Some Follow-Up Notes on Thomas Piketty’s “Capital in the 21st Century”


I’m a little reluctant to dive ever deeper into the weeds of Thomas Piketty’s Capital in the 21st Century since I’m woefully unqualified for the task. But I have a couple of follow-up comments that might be worthwhile. These are things I alluded to in my post on Tuesday but didn’t elaborate on.

First: As you know by now, Piketty’s primary argument is that, historically, r > g. That is, the return on capital is higher than economic growth, which means that owners of capital see their incomes grow faster than ordinary laborers. Since the rich own most of the capital, this means that the incomes of the rich naturally increase faster than the non-rich unless proactive steps are taken to stop it.

That’s fine. But take a look at the highlighted region in the chart on the right. The first set of points is for 1950-2012, a period in which r was about 0.5 percentage points less than g. The next set of points is a projection for 2012-2050, a period in which r is roughly 0.5 percentage points greater than g. This is not a big difference, especially considering the inherent noise in the data. Even if it’s correct, it means the next 40 years will see only small changes in the relative returns to capital and labor.

The real action is in the period 2050-2100, and it’s almost entirely dependent on Piketty’s projection that g will plummet by two full percentage points. Now, this might be correct. But keep in mind what’s going on here. Piketty’s main conclusion is (a) based on a projection more than 50 years in the future, which is inherently unreliable, and (b) primarily a guess that economic growth will plummet. So everything boils down to this: will global economic growth plummet during the period 2050-2100? I’d like to suggest that this is a very different question from the one most people are addressing in their reviews of Piketty.

Second: Another thing I mentioned on Tuesday is that if economic growth slows and capital stocks increase, then the return on capital should go down. Piketty acknowledges this—though not in the chart above—but contends that r will fall less than g. In technical terms, this all depends on the elasticity of substitution between capital and labor. However, over at Tyler Cowen’s blog, Matt Rognlie argues that Piketty is confusing gross and net production functions. If you account for depreciation, then the elasticity is such that r is likely to fall much faster than Piketty thinks as capital stocks increase and economic growth slows down.

I want to be clear that I can’t assess this independently. But it sounds plausible, and Cowen thinks it sounds plausible too. I’d very much like to hear Piketty or someone else address this.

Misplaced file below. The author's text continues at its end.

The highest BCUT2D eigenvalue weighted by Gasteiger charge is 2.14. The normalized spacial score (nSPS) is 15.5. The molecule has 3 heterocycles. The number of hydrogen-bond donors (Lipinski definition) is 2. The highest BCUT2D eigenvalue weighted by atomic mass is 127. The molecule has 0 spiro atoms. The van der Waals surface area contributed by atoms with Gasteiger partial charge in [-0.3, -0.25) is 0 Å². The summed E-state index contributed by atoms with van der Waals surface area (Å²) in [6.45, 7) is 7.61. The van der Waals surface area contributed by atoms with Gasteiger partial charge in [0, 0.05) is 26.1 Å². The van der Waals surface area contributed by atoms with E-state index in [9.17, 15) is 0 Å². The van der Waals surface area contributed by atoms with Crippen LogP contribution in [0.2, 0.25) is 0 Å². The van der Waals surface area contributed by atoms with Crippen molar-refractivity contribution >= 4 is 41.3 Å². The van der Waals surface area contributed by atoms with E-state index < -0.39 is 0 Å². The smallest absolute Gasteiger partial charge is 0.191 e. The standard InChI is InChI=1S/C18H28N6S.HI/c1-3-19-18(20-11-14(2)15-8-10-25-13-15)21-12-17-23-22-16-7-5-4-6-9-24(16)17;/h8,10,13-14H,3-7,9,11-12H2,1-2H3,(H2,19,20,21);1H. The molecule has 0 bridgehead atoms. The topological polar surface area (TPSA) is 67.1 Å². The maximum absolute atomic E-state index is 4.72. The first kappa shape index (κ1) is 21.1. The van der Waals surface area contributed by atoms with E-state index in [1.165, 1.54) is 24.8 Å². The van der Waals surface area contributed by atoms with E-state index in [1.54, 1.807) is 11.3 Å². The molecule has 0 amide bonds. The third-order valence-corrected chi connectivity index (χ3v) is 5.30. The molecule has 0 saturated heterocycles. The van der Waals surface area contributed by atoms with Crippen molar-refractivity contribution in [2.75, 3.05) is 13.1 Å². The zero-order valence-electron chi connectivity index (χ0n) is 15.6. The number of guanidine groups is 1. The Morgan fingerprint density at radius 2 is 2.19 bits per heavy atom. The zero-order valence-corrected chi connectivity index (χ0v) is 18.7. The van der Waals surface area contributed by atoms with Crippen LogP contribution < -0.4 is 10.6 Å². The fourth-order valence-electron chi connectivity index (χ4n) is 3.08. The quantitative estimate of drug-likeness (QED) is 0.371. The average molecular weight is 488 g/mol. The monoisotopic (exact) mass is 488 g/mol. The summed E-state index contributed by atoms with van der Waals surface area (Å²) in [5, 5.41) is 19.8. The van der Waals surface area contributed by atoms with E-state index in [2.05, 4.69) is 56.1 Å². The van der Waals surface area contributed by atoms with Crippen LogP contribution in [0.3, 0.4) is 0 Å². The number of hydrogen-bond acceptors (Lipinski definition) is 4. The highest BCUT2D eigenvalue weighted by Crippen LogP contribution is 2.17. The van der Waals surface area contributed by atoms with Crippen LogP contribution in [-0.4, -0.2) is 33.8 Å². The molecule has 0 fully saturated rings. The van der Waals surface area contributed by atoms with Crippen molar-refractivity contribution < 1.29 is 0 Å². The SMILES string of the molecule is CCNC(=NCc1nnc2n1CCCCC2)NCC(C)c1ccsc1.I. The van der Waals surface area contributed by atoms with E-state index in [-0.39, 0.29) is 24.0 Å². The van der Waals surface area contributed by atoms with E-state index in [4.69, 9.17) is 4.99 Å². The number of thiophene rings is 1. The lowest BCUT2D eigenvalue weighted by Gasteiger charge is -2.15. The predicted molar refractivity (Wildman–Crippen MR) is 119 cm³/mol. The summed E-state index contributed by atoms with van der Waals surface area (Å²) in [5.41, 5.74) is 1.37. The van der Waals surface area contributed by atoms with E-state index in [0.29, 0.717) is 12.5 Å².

WE'LL BE BLUNT:

We need to start raising significantly more in donations from our online community of readers, especially from those who read Mother Jones regularly but have never decided to pitch in because you figured others always will. We also need long-time and new donors, everyone, to keep showing up for us.

In "It's Not a Crisis. This Is the New Normal," we explain, as matter-of-factly as we can, what exactly our finances look like, how brutal it is to sustain quality journalism right now, what makes Mother Jones different than most of the news out there, and why support from readers is the only thing that keeps us going. Despite the challenges, we're optimistic we can increase the share of online readers who decide to donate—starting with hitting an ambitious $300,000 goal in just three weeks to make sure we can finish our fiscal year break-even in the coming months.

Please learn more about how Mother Jones works and our 47-year history of doing nonprofit journalism that you don't find elsewhere—and help us do it with a donation if you can. We've already cut expenses and hitting our online goal is critical right now.

payment methods

WE'LL BE BLUNT

We need to start raising significantly more in donations from our online community of readers, especially from those who read Mother Jones regularly but have never decided to pitch in because you figured others always will. We also need long-time and new donors, everyone, to keep showing up for us.

In "It's Not a Crisis. This Is the New Normal," we explain, as matter-of-factly as we can, what exactly our finances look like, how brutal it is to sustain quality journalism right now, what makes Mother Jones different than most of the news out there, and why support from readers is the only thing that keeps us going. Despite the challenges, we're optimistic we can increase the share of online readers who decide to donate—starting with hitting an ambitious $300,000 goal in just three weeks to make sure we can finish our fiscal year break-even in the coming months.

Please learn more about how Mother Jones works and our 47-year history of doing nonprofit journalism that you don't elsewhere—and help us do it with a donation if you can. We've already cut expenses and hitting our online goal is critical right now.

payment methods

We Recommend

Latest

Sign up for our free newsletter

Subscribe to the Mother Jones Daily to have our top stories delivered directly to your inbox.

Get our award-winning magazine

Save big on a full year of investigations, ideas, and insights.

Subscribe

Support our journalism

Help Mother Jones' reporters dig deep with a tax-deductible donation.

Donate